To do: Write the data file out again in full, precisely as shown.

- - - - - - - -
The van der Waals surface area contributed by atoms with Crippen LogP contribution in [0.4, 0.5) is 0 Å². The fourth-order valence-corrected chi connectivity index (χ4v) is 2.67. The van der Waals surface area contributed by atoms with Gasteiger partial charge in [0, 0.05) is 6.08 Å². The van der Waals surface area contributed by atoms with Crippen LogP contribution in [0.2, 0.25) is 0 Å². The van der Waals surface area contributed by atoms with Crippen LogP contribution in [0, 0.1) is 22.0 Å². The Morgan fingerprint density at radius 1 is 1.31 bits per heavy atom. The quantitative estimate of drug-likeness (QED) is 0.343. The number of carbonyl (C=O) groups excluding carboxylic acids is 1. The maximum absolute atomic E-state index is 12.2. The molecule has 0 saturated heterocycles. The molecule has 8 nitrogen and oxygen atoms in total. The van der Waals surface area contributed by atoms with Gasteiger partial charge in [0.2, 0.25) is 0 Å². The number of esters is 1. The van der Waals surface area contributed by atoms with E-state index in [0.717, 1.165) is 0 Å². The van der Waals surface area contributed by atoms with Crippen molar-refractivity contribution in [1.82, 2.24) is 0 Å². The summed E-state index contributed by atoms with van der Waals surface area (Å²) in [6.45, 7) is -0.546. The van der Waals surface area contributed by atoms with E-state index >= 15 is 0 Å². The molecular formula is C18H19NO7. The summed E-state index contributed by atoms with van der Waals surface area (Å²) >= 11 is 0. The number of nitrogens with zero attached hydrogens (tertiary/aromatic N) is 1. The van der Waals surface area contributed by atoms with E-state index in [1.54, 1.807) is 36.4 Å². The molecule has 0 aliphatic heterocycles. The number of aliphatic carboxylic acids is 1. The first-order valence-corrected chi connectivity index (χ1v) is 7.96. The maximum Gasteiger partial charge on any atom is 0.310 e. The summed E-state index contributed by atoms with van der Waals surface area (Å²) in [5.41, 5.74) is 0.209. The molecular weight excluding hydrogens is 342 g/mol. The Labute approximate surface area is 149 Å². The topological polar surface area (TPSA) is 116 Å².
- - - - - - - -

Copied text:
The van der Waals surface area contributed by atoms with Crippen LogP contribution in [0.4, 0.5) is 0 Å². The fourth-order valence-corrected chi connectivity index (χ4v) is 2.67. The van der Waals surface area contributed by atoms with Gasteiger partial charge in [0, 0.05) is 6.08 Å². The van der Waals surface area contributed by atoms with Crippen LogP contribution in [0.2, 0.25) is 0 Å². The van der Waals surface area contributed by atoms with Crippen LogP contribution in [0, 0.1) is 22.0 Å². The Morgan fingerprint density at radius 1 is 1.31 bits per heavy atom. The quantitative estimate of drug-likeness (QED) is 0.343. The number of carbonyl (C=O) groups excluding carboxylic acids is 1. The maximum absolute atomic E-state index is 12.2. The molecule has 0 saturated heterocycles. The molecule has 8 nitrogen and oxygen atoms in total. The van der Waals surface area contributed by atoms with Gasteiger partial charge in [0.2, 0.25) is 0 Å². The number of esters is 1. The van der Waals surface area contributed by atoms with E-state index in [0.717, 1.165) is 0 Å². The van der Waals surface area contributed by atoms with Crippen molar-refractivity contribution in [1.82, 2.24) is 0 Å². The summed E-state index contributed by atoms with van der Waals surface area (Å²) in [6.45, 7) is -0.546. The van der Waals surface area contributed by atoms with E-state index >= 15 is 0 Å². The molecular formula is C18H19NO7. The summed E-state index contributed by atoms with van der Waals surface area (Å²) >= 11 is 0. The number of nitrogens with zero attached hydrogens (tertiary/aromatic N) is 1. The van der Waals surface area contributed by atoms with E-state index in [1.54, 1.807) is 36.4 Å². The molecule has 0 aliphatic heterocycles. The number of aliphatic carboxylic acids is 1. The first-order valence-corrected chi connectivity index (χ1v) is 7.96. The maximum Gasteiger partial charge on any atom is 0.310 e. The summed E-state index contributed by atoms with van der Waals surface area (Å²) in [5.41, 5.74) is 0.209. The molecular weight excluding hydrogens is 342 g/mol. The Labute approximate surface area is 149 Å². The topological polar surface area (TPSA) is 116 Å².